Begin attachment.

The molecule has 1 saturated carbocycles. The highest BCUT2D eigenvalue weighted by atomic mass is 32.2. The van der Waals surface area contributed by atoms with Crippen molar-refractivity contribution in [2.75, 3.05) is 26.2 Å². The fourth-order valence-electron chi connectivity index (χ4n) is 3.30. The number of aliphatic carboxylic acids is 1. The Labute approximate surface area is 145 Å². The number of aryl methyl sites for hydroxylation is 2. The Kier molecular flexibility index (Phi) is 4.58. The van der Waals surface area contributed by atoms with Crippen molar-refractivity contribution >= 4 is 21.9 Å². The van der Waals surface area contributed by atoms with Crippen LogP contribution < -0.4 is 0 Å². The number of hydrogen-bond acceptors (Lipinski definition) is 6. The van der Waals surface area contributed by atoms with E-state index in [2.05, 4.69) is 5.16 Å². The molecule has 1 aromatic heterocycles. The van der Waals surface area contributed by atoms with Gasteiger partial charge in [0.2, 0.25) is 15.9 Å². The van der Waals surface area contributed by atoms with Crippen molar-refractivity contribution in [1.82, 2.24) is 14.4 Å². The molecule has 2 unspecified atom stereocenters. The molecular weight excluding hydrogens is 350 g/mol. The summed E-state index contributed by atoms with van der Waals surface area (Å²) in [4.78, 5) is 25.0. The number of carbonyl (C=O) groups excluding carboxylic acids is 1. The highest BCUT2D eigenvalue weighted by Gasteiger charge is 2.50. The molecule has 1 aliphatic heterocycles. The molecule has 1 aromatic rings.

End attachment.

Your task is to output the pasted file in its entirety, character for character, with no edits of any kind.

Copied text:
The molecule has 1 saturated carbocycles. The highest BCUT2D eigenvalue weighted by atomic mass is 32.2. The van der Waals surface area contributed by atoms with Crippen molar-refractivity contribution in [2.75, 3.05) is 26.2 Å². The fourth-order valence-electron chi connectivity index (χ4n) is 3.30. The number of aliphatic carboxylic acids is 1. The Labute approximate surface area is 145 Å². The number of aryl methyl sites for hydroxylation is 2. The Kier molecular flexibility index (Phi) is 4.58. The van der Waals surface area contributed by atoms with Crippen molar-refractivity contribution >= 4 is 21.9 Å². The van der Waals surface area contributed by atoms with Crippen LogP contribution < -0.4 is 0 Å². The number of hydrogen-bond acceptors (Lipinski definition) is 6. The van der Waals surface area contributed by atoms with E-state index in [2.05, 4.69) is 5.16 Å². The molecule has 1 aromatic heterocycles. The van der Waals surface area contributed by atoms with Gasteiger partial charge in [0.2, 0.25) is 15.9 Å². The van der Waals surface area contributed by atoms with Crippen molar-refractivity contribution in [1.82, 2.24) is 14.4 Å². The molecule has 2 unspecified atom stereocenters. The molecular weight excluding hydrogens is 350 g/mol. The summed E-state index contributed by atoms with van der Waals surface area (Å²) in [4.78, 5) is 25.0. The number of carbonyl (C=O) groups excluding carboxylic acids is 1. The highest BCUT2D eigenvalue weighted by Gasteiger charge is 2.50. The molecule has 1 aliphatic heterocycles. The molecule has 1 aromatic rings.